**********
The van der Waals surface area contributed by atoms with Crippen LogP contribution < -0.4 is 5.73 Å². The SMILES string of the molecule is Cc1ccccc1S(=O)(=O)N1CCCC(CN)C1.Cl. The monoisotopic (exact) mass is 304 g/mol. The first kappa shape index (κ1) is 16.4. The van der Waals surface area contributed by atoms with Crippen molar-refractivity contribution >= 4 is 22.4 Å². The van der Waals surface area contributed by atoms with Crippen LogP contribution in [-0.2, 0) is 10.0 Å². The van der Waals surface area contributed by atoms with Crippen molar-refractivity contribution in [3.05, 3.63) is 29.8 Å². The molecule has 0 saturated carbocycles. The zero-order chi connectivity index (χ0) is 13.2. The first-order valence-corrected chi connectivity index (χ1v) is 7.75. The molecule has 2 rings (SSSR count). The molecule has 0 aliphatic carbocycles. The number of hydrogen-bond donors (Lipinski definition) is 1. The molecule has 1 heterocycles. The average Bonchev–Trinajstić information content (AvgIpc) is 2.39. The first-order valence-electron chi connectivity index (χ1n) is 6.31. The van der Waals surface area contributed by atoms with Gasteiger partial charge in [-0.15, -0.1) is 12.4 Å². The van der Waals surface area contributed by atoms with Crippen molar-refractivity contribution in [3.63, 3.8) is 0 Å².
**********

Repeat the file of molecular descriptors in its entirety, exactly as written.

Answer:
The van der Waals surface area contributed by atoms with Crippen LogP contribution < -0.4 is 5.73 Å². The SMILES string of the molecule is Cc1ccccc1S(=O)(=O)N1CCCC(CN)C1.Cl. The monoisotopic (exact) mass is 304 g/mol. The first kappa shape index (κ1) is 16.4. The van der Waals surface area contributed by atoms with Crippen molar-refractivity contribution >= 4 is 22.4 Å². The van der Waals surface area contributed by atoms with Crippen LogP contribution in [-0.2, 0) is 10.0 Å². The van der Waals surface area contributed by atoms with Crippen molar-refractivity contribution in [3.05, 3.63) is 29.8 Å². The molecule has 0 saturated carbocycles. The zero-order chi connectivity index (χ0) is 13.2. The first-order valence-corrected chi connectivity index (χ1v) is 7.75. The molecule has 2 rings (SSSR count). The molecule has 0 aliphatic carbocycles. The number of hydrogen-bond donors (Lipinski definition) is 1. The molecule has 1 heterocycles. The average Bonchev–Trinajstić information content (AvgIpc) is 2.39. The first-order valence-electron chi connectivity index (χ1n) is 6.31. The van der Waals surface area contributed by atoms with Gasteiger partial charge in [-0.15, -0.1) is 12.4 Å². The van der Waals surface area contributed by atoms with Crippen molar-refractivity contribution in [3.63, 3.8) is 0 Å².